In 2015 China’s two development banks provided upwards of $29 billion in loans to Latin American governments with the promise of more to come. The problem is the region has no mechanism to constructively engage China to help direct and manage these funds. Here’s an idea.
Personal contacts and questionable contracts between the government and the Chinese company CAMC Engineering reveal both the problems with public procurement in Bolivia and how far Chinese companies have advanced in the country.
The recent agreement of the Trans-Pacific Partnership is about far more than trade. It’s about creating a new international regime in the Pacific that will reinforce trade rules, smooth inter-state relations and promote international harmony with China.
The World Bank annual meeting in Lima, Peru this weeks offers a unique opportunity. While China’s massive investments in infrastructure are much-needed, they come with huge risks. The World Bank can reduce those by working with these new efforts—with all their capital—to apply the Bank’s experience in protecting the environment and local communities.
Using ECLAC data, we constructed a graph tracing the past 20 years of exports from South America to China as a percentage of their total exports. In this light, it’s not surprising that those are the same four countries the Chinese premier visited last month.
While much of the media and policy attention has focused on China, Russia and Iran’s involvement in the region—often with handwringing or finger pointing—India has become a player in its own right. Unlike China, the South Asian giant’s economic interests and practices in the region are more compatible to Latin American economies and development.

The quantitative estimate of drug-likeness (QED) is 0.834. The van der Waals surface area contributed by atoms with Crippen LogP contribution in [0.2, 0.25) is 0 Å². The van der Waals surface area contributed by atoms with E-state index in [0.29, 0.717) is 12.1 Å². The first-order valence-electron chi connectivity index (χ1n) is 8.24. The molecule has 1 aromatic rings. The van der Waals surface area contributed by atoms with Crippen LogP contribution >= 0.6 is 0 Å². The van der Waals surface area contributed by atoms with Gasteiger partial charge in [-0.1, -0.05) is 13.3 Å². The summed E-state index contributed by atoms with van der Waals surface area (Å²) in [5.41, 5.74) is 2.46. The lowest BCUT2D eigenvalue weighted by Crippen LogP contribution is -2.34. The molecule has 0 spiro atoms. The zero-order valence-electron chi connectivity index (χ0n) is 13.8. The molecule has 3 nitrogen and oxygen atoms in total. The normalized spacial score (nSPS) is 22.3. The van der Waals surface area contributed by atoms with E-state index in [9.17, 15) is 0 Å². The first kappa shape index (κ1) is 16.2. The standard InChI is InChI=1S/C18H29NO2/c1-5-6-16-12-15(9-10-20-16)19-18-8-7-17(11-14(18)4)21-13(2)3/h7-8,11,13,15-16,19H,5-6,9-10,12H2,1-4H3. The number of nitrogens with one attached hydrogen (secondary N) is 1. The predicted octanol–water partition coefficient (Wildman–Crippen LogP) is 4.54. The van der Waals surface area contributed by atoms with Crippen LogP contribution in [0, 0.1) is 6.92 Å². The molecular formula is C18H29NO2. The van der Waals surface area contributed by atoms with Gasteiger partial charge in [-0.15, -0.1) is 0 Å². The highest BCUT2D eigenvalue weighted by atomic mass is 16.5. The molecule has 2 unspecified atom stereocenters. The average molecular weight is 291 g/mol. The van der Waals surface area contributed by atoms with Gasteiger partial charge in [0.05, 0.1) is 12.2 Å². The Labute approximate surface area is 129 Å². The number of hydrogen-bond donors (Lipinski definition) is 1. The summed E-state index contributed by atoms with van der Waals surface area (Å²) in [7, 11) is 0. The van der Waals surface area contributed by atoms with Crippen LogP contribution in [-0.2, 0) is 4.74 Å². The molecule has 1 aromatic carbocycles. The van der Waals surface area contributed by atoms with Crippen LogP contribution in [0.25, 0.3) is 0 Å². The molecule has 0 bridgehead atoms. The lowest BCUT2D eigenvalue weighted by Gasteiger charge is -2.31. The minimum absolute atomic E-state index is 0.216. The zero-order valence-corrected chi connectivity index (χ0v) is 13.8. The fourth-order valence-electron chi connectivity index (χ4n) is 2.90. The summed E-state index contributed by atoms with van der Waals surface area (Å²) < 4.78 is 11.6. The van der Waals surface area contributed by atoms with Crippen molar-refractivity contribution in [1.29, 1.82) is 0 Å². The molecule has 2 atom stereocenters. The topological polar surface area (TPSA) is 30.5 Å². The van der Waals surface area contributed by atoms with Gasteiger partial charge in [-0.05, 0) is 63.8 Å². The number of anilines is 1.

The proposed Trans-Pacific Partnership is about far more than trade. It’s about creating a new international regime in the Pacific that will reinforce trade rules, smooth inter-state relations and promote international harmony with China.
Given Latin America’s woefully inadequate infrastructure, China’s plans to invest in roads and rails is a welcome opportunity. The question becomes, though, under what conditions for bidding and procurement and the protections for community land rights.
China has increased the sale of sophisticated weapons systems to Latin America and the Caribbean, mostly–though not exclusively–to countries opposed to the United States. With it has come other forms of military cooperation between China and its new customers. Should the U.S. be worried? If so, what can it do about it?